There were a lot of memorable moments at last week’s annual National Association of Broadcasters convention. The Anne Sweeney keynote was interesting (I’ll write more about it next week), but it wasn’t the most memorable moment of NAB. Nor was it my first time being on a television show broadcast in HD; although I must say that was pretty cool. My most memorable moment wasn’t even the launch of our Community TV Channel, the nation’s first all digital sub-channel dedicated to bringing critical local news, weather, sports, network and local programming information to viewers 24/7. Nope, that wasn’t it either, but I am proud of the team that built it.
My most memorable moment wasn’t even at the convention hall at all, or at my hotel or at a blackjack table (Lord knows I’ve had plenty of memories at all of those venues over the years). My most memorable moment was in a mall, the Forum Shops at Caesar’s Palace, to be exact. After nearly a week of meetings, presentations, tapings, opening remarks, shaking hands, etc., I acquiesced to an excursion with my wife; shopping for her, blackjack for me.
Shortly after we parted ways she called me on my cell to see if I wanted Pete Rose to autograph a baseball or photograph for me (for a fee, of course). “He’s sitting right here,” she said. Hmmm…, how much would I pay for a baseball autographed by Pete Rose? “I’ll be right there,” I said and I headed for the middle of the mall. Sure enough, sitting alone at a folding table, in front of a sports memorabilia shop across from the Tommy Bahama store was a pale, pudgy, subdued Pete Rose, pen in hand, watching mall traffic go by. I was overcome with feelings of being 11 again and watching the Big Red Machine with my father.
However, my reverie had a catch. Pete was in the Forum Shops signing baseballs, photographs and even posing for shots with anyone and everyone who had at least $69 to spend: glossy 8 x 10s were $69, baseballs were $99; you had to buy one or the other to get a snapshot with Charlie Hustle. Something was definitely not right about one of my boyhood heroes sitting at a card table with a rag tag entourage selling $99 baseballs. It still doesn’t.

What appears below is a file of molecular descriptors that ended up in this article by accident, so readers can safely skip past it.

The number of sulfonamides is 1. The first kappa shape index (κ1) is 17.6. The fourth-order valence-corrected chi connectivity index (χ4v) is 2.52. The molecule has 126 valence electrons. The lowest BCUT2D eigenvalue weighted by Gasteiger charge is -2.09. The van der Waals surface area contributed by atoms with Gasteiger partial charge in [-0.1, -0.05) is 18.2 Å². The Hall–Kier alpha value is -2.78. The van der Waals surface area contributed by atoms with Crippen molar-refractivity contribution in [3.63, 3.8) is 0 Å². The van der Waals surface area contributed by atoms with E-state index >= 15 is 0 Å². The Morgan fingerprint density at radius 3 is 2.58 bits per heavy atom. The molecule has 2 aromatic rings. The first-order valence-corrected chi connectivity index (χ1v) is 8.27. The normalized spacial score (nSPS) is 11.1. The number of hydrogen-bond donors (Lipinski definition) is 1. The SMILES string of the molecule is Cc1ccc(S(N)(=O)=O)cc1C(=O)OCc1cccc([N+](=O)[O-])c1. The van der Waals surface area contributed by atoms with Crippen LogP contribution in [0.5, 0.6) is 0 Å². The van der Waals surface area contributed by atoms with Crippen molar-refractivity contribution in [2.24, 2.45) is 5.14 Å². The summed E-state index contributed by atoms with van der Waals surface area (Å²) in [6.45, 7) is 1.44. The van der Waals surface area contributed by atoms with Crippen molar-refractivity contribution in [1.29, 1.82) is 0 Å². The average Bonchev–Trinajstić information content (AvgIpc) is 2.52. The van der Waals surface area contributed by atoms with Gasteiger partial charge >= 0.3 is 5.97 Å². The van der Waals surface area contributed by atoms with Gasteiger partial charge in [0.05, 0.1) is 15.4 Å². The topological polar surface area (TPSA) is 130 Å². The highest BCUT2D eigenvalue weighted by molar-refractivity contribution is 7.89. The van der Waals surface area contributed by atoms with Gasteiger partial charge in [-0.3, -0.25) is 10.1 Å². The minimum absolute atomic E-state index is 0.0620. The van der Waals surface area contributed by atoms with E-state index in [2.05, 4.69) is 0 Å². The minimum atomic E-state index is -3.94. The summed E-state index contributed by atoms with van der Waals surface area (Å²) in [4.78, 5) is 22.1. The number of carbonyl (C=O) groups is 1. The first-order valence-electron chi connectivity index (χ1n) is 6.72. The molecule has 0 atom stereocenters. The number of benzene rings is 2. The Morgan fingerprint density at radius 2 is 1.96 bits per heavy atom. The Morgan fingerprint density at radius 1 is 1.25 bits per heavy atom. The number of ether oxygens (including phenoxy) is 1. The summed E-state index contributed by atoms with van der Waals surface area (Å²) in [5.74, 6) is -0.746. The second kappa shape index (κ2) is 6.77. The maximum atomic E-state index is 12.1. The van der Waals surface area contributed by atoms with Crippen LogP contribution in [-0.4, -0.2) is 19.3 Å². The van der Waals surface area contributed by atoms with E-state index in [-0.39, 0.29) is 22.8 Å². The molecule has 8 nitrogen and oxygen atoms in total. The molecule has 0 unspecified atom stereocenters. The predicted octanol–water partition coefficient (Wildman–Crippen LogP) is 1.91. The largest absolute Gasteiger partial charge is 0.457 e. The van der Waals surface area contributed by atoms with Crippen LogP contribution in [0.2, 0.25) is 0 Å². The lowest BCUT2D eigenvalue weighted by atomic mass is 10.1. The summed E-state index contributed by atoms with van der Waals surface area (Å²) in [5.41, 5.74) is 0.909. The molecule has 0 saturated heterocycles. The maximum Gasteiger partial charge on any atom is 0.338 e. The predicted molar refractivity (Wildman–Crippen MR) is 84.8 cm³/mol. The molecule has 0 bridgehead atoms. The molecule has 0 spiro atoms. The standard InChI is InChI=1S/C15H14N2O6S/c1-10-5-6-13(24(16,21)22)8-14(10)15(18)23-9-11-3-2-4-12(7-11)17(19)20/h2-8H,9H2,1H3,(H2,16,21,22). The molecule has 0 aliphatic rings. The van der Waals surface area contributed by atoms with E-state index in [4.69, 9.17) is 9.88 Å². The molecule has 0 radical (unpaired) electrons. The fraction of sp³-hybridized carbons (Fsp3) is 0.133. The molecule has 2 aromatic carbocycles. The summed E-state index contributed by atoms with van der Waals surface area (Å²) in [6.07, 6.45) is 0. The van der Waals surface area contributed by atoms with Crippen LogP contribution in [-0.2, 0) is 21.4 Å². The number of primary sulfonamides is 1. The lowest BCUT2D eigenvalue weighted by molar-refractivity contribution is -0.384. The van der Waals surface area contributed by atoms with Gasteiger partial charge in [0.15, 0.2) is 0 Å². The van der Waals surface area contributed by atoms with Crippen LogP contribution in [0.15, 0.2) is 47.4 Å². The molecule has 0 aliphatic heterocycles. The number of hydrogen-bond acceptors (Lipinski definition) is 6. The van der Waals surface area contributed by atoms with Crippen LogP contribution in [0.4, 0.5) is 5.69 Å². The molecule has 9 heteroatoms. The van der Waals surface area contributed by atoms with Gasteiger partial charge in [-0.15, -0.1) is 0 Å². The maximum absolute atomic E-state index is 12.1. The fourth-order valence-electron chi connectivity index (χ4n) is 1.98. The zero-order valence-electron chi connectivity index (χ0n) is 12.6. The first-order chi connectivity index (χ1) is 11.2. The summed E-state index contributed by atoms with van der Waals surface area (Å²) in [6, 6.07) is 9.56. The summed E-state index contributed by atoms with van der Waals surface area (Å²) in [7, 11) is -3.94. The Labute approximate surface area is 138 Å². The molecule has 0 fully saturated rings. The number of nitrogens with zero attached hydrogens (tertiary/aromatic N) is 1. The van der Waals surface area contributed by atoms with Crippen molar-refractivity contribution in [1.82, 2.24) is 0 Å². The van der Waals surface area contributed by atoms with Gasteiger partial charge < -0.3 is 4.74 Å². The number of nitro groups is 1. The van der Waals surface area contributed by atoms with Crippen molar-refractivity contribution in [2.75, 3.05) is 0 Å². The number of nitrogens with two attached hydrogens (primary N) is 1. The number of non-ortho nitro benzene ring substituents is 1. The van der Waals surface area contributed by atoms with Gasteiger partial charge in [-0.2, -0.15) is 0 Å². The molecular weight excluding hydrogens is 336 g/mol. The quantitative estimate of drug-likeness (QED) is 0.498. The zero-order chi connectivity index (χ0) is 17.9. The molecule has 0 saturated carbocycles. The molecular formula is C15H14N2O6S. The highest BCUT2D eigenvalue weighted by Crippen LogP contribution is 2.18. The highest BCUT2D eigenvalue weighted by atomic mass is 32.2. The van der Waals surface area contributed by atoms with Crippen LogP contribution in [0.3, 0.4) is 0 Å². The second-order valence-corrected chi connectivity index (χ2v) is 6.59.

This image haunted me for the rest of the afternoon. I wanted to remember Pete Rose as the guy who inspired me to slide fearlessly, head first into home plate. I wanted to remember him in the same reverent way I remember Johnny Bench and Sparky Anderson. But now I couldn’t. It didn’t help that my wife referred to him as the guy who bet on baseball. That’s all she knew of him. I remembered him as so much more. He was one hell of a baseball player before he became the “guy who bet on baseball.” Heck, I’m a guy who bet on baseball. When I was not even 12 years old I bet my dad $1.00 that Dave Concepción would make the last out in the 9th inning of the 1975 World Series. I won. My dad grinned and paid up. It’s a great memory, like my memories of Pete Rose, that now, because of NAB 2006, are tainted. Damn him for betting on baseball and wrecking it for all of us. I should have stayed in the booth.
P.s. I didn’t buy the baseball…